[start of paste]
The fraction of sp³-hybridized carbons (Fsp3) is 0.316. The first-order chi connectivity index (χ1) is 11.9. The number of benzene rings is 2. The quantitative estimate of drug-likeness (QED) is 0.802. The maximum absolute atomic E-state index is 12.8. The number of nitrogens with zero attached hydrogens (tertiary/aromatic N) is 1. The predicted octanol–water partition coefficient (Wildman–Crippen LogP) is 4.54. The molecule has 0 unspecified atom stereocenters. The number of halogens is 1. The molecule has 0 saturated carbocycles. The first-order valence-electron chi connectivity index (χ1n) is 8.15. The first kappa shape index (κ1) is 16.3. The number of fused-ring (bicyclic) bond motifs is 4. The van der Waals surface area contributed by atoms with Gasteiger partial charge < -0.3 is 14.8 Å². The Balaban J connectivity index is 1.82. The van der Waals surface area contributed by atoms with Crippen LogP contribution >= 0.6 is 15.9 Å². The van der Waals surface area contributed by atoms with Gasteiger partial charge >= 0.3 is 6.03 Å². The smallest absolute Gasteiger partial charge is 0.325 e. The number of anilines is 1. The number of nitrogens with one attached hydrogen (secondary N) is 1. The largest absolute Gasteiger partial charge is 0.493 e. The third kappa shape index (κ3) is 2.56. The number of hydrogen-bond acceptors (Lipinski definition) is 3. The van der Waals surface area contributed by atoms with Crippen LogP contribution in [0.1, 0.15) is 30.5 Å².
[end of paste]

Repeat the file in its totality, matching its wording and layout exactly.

The fraction of sp³-hybridized carbons (Fsp3) is 0.316. The first-order chi connectivity index (χ1) is 11.9. The number of benzene rings is 2. The quantitative estimate of drug-likeness (QED) is 0.802. The maximum absolute atomic E-state index is 12.8. The number of nitrogens with zero attached hydrogens (tertiary/aromatic N) is 1. The predicted octanol–water partition coefficient (Wildman–Crippen LogP) is 4.54. The molecule has 0 unspecified atom stereocenters. The number of halogens is 1. The molecule has 0 saturated carbocycles. The first-order valence-electron chi connectivity index (χ1n) is 8.15. The first kappa shape index (κ1) is 16.3. The number of fused-ring (bicyclic) bond motifs is 4. The van der Waals surface area contributed by atoms with Gasteiger partial charge < -0.3 is 14.8 Å². The Balaban J connectivity index is 1.82. The van der Waals surface area contributed by atoms with Crippen LogP contribution >= 0.6 is 15.9 Å². The van der Waals surface area contributed by atoms with Gasteiger partial charge >= 0.3 is 6.03 Å². The smallest absolute Gasteiger partial charge is 0.325 e. The number of anilines is 1. The number of nitrogens with one attached hydrogen (secondary N) is 1. The largest absolute Gasteiger partial charge is 0.493 e. The third kappa shape index (κ3) is 2.56. The number of hydrogen-bond acceptors (Lipinski definition) is 3. The van der Waals surface area contributed by atoms with Crippen LogP contribution in [0.1, 0.15) is 30.5 Å².